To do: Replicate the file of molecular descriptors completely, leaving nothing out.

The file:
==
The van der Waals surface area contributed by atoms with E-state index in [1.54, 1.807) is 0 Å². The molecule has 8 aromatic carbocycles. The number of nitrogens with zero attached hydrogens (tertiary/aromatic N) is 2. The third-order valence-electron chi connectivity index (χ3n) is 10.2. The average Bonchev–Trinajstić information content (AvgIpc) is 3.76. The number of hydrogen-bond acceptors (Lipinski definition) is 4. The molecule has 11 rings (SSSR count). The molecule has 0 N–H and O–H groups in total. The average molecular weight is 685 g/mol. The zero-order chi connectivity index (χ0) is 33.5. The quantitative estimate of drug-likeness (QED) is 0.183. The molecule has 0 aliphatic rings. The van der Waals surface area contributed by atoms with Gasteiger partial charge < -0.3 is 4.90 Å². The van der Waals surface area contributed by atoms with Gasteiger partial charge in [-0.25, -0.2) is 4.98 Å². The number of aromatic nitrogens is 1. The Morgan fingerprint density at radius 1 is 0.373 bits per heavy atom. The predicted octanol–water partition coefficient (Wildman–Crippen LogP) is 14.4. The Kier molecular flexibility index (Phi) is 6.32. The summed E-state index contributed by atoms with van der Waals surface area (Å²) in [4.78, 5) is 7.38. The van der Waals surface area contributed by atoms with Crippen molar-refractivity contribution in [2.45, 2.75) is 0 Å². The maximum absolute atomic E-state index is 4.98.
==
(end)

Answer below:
The van der Waals surface area contributed by atoms with E-state index in [1.54, 1.807) is 0 Å². The molecule has 8 aromatic carbocycles. The number of nitrogens with zero attached hydrogens (tertiary/aromatic N) is 2. The third-order valence-electron chi connectivity index (χ3n) is 10.2. The average Bonchev–Trinajstić information content (AvgIpc) is 3.76. The number of hydrogen-bond acceptors (Lipinski definition) is 4. The molecule has 11 rings (SSSR count). The molecule has 0 N–H and O–H groups in total. The average molecular weight is 685 g/mol. The zero-order chi connectivity index (χ0) is 33.5. The quantitative estimate of drug-likeness (QED) is 0.183. The molecule has 0 aliphatic rings. The van der Waals surface area contributed by atoms with Gasteiger partial charge < -0.3 is 4.90 Å². The van der Waals surface area contributed by atoms with Gasteiger partial charge in [-0.25, -0.2) is 4.98 Å². The number of aromatic nitrogens is 1. The Morgan fingerprint density at radius 1 is 0.373 bits per heavy atom. The predicted octanol–water partition coefficient (Wildman–Crippen LogP) is 14.4. The Kier molecular flexibility index (Phi) is 6.32. The summed E-state index contributed by atoms with van der Waals surface area (Å²) in [4.78, 5) is 7.38. The van der Waals surface area contributed by atoms with Crippen molar-refractivity contribution in [2.45, 2.75) is 0 Å². The maximum absolute atomic E-state index is 4.98.